AFSA is delighted to announce the publication of a new book, “STORIES OF SEED ACTIVISM: JOURNALISTS FROM 14 COUNTRIES REPORTING PEOPLES SOLUTION TO CORPORATE CONTROL OF AFRICA’S LIFE.”
As the UNFSS fizzled as a rubber stamp to expand corporate interests over our food system, AFSA offered seeds of hope by collecting stories of Seed Activism from the ground.
Farmers’ seed varieties are still common yet disappearing fast in Africa. Corporations are gradually robbing farmers of their rights to preserve and exchange seeds and governments are increasingly yielding to the pressure to prioritize corporatized GMO and hybrid seeds above indigenous African seeds. This destruction of farmer seeds is an assault on culture and African food systems.
Despite increasing pressure to adopt industrialized seed and farming techniques, food producers throughout Africa are fighting the trend and restoring indigenous seed varieties.
“Our seeds are our stories,” stated Dr. Million Belay, AFSA General Coordinator. “In the heart of each seed is an extraordinary story of repeated experimentation, frustrations, success and innovations of our ancestors. It is mind-blowing to think about what has happened in the domestication of one single seed variety. Seeds are deeply tied to our spirituality. They are used as food, feed and medicine. All of nature revolves around them. We have songs, poems, ballads, plays, bedtime stories and proverbs celebrating our seeds. We have the language to express their behavior. Our women are custodians of our seed. They have an incredible amount of knowledge on how to care and process each seed.”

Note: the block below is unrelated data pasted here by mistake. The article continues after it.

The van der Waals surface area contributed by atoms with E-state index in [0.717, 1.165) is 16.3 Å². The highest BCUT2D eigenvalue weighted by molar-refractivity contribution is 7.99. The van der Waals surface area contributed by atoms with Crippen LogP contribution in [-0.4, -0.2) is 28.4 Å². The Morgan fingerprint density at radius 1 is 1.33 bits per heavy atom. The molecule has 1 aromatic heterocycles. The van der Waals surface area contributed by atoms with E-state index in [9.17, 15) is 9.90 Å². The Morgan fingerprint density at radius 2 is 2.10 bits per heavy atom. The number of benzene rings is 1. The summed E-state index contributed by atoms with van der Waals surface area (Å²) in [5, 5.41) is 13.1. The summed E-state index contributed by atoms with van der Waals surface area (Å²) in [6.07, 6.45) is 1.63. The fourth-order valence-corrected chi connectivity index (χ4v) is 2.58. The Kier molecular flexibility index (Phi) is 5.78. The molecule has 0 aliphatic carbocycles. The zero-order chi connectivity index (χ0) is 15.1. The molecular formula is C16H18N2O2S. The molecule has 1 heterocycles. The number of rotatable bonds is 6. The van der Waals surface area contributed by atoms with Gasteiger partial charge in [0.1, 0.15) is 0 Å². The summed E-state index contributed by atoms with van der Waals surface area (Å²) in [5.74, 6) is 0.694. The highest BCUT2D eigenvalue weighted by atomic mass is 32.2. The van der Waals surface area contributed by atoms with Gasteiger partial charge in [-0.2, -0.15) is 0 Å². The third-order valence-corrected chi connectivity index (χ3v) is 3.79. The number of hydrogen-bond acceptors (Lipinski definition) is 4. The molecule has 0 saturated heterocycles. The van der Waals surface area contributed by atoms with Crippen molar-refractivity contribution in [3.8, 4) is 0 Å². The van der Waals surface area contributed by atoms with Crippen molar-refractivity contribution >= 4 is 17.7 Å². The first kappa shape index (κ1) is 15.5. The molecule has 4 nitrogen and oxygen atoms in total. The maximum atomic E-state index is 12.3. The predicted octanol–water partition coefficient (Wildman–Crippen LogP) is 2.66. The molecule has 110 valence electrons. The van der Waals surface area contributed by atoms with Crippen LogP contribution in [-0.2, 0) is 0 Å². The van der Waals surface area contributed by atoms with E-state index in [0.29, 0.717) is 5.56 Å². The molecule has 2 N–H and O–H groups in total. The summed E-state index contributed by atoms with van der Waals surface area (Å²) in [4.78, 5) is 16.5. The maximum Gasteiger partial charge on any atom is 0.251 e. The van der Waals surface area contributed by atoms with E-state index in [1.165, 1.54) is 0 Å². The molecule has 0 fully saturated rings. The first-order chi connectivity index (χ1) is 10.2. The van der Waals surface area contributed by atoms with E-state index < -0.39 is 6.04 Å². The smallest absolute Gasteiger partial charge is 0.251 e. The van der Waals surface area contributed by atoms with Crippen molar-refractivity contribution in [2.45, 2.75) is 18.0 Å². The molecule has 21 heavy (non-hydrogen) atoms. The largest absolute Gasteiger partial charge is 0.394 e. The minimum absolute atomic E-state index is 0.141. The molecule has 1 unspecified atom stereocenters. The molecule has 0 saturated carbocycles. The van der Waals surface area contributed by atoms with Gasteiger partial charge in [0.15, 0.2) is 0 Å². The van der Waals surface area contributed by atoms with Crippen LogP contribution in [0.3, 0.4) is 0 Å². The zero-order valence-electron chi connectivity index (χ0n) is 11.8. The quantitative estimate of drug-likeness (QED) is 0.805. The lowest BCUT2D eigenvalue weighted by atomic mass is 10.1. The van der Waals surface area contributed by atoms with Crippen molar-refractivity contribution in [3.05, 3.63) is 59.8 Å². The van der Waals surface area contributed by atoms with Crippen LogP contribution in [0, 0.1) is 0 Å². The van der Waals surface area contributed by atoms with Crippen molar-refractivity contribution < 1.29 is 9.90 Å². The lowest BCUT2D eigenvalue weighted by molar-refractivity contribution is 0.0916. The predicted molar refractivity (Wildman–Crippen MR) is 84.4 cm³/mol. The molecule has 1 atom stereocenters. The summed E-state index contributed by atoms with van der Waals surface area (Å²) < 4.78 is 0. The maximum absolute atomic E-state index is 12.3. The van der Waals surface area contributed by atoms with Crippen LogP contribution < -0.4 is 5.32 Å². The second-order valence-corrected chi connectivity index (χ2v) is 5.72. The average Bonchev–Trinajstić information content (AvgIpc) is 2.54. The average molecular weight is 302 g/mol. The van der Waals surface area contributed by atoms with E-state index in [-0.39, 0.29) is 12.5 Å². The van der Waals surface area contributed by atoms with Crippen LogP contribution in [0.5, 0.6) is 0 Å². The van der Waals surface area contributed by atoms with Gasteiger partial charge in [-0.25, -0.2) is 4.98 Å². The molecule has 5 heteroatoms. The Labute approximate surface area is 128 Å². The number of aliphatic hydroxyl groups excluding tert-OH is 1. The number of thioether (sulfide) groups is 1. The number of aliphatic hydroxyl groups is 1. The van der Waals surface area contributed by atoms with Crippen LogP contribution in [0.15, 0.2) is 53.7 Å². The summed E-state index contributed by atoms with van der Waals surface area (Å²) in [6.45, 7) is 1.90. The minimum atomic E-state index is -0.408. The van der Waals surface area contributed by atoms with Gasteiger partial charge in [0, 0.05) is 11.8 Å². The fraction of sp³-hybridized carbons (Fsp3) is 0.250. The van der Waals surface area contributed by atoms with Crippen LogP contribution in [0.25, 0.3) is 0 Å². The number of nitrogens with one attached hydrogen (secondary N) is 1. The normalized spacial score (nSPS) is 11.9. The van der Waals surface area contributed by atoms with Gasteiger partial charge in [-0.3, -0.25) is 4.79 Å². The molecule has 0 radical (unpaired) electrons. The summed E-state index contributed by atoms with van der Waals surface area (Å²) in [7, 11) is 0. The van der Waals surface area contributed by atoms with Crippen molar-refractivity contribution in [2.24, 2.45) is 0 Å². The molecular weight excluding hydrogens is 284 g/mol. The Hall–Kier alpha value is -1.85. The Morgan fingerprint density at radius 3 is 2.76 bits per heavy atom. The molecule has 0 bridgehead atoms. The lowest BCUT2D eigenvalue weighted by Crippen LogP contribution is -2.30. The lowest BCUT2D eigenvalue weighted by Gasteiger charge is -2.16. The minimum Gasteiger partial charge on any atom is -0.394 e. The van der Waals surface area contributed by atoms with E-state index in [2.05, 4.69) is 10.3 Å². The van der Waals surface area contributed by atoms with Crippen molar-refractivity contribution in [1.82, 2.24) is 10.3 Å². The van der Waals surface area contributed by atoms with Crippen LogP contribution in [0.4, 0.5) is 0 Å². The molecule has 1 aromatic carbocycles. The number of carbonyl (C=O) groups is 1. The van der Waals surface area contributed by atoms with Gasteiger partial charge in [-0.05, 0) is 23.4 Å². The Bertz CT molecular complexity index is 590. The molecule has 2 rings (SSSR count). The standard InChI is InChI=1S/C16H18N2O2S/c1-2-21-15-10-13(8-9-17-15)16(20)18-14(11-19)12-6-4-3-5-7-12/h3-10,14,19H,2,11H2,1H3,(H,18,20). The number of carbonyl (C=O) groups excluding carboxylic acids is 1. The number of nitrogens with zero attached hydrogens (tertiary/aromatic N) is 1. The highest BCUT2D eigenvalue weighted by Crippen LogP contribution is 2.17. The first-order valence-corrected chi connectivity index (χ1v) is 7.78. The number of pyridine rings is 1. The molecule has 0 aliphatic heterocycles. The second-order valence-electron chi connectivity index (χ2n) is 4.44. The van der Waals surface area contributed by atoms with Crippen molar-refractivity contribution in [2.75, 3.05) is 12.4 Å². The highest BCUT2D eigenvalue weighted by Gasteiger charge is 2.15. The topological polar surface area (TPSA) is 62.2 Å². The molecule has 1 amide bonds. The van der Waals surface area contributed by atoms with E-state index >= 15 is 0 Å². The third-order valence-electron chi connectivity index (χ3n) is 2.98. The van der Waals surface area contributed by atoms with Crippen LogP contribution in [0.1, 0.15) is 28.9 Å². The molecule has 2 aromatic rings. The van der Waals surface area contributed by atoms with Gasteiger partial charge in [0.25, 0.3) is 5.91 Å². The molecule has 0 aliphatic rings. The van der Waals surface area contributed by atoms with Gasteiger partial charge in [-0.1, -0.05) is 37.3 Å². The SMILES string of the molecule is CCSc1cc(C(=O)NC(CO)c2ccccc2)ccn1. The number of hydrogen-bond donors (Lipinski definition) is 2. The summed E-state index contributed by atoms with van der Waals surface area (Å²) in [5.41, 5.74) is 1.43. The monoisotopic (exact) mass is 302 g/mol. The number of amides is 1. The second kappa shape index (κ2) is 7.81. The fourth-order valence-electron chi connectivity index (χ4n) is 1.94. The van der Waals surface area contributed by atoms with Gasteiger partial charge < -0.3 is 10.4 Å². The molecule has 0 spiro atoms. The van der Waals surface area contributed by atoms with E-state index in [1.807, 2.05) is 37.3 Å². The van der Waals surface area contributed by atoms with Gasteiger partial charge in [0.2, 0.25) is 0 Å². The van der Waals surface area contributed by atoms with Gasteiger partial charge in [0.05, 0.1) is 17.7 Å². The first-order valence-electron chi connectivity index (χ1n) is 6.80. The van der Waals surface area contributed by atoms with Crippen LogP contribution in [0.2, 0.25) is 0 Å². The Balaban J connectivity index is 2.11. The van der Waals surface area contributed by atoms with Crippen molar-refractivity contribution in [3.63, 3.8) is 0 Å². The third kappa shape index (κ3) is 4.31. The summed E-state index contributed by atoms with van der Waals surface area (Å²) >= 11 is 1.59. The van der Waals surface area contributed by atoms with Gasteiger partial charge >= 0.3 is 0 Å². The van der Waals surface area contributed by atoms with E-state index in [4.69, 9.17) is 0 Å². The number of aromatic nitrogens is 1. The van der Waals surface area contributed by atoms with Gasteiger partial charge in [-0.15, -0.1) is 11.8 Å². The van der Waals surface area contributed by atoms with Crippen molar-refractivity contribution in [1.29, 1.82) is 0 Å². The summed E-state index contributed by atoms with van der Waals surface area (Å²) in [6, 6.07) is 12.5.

AFSA collaborated with journalists and writers from 14 African countries to showcase the struggle, the challenge, the hope and aspirations of seed savers and seed activism in Africa from the perspectives of farmers’ rights, food security and resilience. Their efforts have resulted in this book. They recorded fascinating stories about the enormous agricultural biodiversity that supports humanity in the face of a constantly changing need to adapt to climate change, which is the product of the innovation and effort of farmers over countless generations
Mariam Mayet, Executive Director of the African Centre for Biodiversity (ACB), said, “In order for us to reclaim our rights, we must explore a renewed understanding of the primacy of farmers’ rights over private property rights, as integral and inseparable from a bundle of human rights.”
We hope the book inspires a lesson and serves as a constant reminder that supporting smallholder food producers and protecting their rights to seeds and natural resources is the surest route to food security. They are the bedrock of African food systems and a prosperous future.